Tribune News Service
New Delhi, October 2
Within eight months of launching the world’s largest programme to eliminate the risk of parasitic worms among children, India has successfully achieved the global milestone of treating 50 per cent of all school goers at risk of worms. The global milestone on deworming was set by the WHO recently with the next target being the coverage of 75 per cent of all schoolchildren at risk by 2022.
The WHO confirmed India’s achievement of the milestone in a letter to the Ministry of Health on September 29. “Based on the preliminary report of 155 million school age children in 14 states in India during 2015, WHO’s Department of Neglected Diseases is confident that the 2015 Global Milestone of deworming coverage for school children (coverage of 50 per cent school age children at risk) has been reached and this has been achieved essentially due to efforts of the Ministry of Health,” said the WHO’s letter to CK Mishra, Additional Secretary, Health looking after the programme.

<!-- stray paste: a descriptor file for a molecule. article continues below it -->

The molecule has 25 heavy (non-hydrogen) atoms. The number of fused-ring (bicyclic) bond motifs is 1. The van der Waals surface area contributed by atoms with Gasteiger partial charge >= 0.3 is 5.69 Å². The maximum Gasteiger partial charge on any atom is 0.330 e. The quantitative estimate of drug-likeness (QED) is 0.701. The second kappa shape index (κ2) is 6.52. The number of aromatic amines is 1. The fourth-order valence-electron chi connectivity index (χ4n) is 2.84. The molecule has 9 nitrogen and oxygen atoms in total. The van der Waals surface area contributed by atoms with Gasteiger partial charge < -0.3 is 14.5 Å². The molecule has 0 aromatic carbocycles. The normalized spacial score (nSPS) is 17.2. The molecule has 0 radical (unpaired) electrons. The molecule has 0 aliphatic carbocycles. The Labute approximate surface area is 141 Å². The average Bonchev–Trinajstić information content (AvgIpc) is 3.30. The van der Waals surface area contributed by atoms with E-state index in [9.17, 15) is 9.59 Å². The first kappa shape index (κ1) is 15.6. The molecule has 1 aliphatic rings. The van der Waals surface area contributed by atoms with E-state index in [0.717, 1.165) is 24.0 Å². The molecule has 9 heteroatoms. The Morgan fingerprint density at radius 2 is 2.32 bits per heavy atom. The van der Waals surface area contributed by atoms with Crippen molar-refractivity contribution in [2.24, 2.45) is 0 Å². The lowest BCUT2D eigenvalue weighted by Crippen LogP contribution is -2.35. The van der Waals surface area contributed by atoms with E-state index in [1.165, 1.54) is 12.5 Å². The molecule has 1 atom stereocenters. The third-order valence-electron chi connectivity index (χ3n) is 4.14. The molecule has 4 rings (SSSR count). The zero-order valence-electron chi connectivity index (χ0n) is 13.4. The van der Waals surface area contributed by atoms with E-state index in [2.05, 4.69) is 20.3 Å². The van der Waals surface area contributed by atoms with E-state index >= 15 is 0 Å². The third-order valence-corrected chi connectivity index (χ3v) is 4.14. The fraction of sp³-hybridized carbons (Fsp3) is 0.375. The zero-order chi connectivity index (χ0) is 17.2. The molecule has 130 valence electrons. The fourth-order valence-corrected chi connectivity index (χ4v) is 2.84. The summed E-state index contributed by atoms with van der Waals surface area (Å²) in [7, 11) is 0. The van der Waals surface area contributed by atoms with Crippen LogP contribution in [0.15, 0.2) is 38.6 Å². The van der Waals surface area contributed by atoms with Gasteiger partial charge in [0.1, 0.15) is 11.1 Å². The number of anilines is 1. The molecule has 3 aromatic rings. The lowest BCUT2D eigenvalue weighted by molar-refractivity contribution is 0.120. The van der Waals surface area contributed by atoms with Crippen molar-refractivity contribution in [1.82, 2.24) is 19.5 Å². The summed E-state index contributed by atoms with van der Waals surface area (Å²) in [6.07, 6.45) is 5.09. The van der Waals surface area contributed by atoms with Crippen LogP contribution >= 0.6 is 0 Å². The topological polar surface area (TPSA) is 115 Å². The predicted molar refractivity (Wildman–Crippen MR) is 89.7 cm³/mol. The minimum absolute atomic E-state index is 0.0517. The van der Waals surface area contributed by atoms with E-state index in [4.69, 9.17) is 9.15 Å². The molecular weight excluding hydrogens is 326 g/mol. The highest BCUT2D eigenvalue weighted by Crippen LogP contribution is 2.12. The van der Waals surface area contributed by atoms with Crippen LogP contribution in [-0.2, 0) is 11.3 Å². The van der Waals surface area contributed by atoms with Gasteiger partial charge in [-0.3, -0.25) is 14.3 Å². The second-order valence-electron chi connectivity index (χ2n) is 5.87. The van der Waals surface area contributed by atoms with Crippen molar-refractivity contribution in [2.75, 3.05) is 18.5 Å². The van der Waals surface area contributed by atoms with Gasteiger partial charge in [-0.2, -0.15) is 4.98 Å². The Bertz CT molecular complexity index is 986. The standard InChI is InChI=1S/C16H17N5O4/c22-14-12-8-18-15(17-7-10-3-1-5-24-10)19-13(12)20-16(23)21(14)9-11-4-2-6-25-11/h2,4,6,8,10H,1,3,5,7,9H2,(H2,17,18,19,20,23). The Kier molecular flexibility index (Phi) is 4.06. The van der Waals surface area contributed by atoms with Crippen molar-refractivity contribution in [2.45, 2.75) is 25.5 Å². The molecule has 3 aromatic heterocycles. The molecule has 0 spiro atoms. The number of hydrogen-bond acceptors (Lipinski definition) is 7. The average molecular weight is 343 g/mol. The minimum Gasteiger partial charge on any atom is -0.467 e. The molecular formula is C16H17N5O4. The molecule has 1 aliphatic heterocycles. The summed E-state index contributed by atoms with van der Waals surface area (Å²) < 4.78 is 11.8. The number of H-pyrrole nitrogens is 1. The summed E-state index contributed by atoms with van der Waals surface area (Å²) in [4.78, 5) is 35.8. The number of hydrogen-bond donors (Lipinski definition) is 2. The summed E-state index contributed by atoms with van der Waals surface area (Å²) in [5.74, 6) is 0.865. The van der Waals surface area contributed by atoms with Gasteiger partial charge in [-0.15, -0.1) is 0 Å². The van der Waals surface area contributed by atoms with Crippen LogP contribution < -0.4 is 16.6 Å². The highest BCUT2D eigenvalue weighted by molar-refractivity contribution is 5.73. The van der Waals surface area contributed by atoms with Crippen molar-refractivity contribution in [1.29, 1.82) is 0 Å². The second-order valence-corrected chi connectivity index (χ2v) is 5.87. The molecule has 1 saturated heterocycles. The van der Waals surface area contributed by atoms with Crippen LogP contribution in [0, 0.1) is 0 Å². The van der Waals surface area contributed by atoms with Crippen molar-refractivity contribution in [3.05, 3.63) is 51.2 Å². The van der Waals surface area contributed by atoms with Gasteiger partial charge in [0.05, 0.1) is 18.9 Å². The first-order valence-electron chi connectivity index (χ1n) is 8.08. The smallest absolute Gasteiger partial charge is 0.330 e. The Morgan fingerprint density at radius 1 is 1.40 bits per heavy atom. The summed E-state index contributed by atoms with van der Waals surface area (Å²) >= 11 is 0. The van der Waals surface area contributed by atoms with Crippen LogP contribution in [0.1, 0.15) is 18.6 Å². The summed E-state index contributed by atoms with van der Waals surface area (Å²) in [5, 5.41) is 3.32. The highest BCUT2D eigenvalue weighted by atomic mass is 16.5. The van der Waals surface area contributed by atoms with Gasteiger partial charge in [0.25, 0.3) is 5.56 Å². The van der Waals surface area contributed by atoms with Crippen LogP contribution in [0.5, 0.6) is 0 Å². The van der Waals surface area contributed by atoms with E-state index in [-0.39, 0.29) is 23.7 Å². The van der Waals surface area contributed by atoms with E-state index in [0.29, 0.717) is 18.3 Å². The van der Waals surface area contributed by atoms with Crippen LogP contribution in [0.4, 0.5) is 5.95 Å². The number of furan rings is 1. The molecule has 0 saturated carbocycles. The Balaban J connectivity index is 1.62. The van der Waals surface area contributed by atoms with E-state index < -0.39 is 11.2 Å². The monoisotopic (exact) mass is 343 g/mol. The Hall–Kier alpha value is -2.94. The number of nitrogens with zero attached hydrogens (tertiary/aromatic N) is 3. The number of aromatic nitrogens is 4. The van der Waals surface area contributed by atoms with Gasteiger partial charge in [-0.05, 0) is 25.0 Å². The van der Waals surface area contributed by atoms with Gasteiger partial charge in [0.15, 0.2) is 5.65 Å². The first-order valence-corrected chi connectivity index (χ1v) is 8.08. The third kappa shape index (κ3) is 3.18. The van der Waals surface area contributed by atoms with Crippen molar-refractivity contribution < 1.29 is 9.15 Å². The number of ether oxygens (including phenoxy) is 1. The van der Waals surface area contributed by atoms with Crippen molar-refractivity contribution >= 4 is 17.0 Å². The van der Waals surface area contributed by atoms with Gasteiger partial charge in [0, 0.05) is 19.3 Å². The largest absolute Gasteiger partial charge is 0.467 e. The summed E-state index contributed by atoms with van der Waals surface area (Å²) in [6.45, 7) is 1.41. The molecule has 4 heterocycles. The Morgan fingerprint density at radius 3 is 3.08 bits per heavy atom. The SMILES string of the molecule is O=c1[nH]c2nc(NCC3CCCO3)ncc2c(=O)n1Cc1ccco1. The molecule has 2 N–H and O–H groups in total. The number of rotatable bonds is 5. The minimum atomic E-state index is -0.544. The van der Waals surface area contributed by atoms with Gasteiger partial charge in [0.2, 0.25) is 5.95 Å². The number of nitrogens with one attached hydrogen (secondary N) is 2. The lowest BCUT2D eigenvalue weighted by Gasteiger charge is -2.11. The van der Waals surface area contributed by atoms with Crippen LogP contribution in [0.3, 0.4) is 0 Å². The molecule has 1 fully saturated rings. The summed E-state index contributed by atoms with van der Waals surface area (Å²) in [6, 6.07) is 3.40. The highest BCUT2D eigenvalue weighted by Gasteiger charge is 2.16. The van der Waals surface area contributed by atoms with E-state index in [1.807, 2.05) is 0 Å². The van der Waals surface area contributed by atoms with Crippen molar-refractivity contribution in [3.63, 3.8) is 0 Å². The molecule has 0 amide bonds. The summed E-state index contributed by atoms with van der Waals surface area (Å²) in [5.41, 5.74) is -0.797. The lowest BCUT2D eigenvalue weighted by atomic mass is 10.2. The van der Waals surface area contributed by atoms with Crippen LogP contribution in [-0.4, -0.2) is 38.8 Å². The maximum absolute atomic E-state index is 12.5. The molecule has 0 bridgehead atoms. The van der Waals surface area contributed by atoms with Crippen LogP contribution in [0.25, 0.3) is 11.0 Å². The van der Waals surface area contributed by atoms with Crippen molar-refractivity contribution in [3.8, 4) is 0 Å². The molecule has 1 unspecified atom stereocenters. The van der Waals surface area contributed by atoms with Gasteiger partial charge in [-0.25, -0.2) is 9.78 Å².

The ministry had on February 10 this year (which it declared National Deworming Day) launched the world’s largest national deworming programme to treat the highest at risk child population in the world for parasitic worms. Treatments were made available in school settings.
With technical assistance from Deworm the World Initiative, a coalition of organisations led by the non-governmental organisation Evidence Action, the initiative was rolled out with the plan to treat an initial 140 million children at risk for parasitic worms in schools and pre-schools. It was later expanded to 155 million children.
Health Minister JP Nadda has launched the initiative to eliminate the public health threat of worms from India. States where the first phase of the programme was launched included Assam, Bihar, Chhattisgarh, Dadra and Nagar Haveli, Haryana, Karnataka, Maharashtra, Madhya Pradesh, Rajasthan, Tamil Nadu and Tripura.
With the WHO confirming the attainment of the global milestone on deworming, India is set to reach the 2020 target of treating 75 pc of school age population of worms.
At present, India has the highest burden of soil-transmitted helminths in the world with 241 million children at risk of parasitic worm infections. Soil-transmitted helminths are known to prevent nutrient uptake in children and are among the leading causes of anemia.
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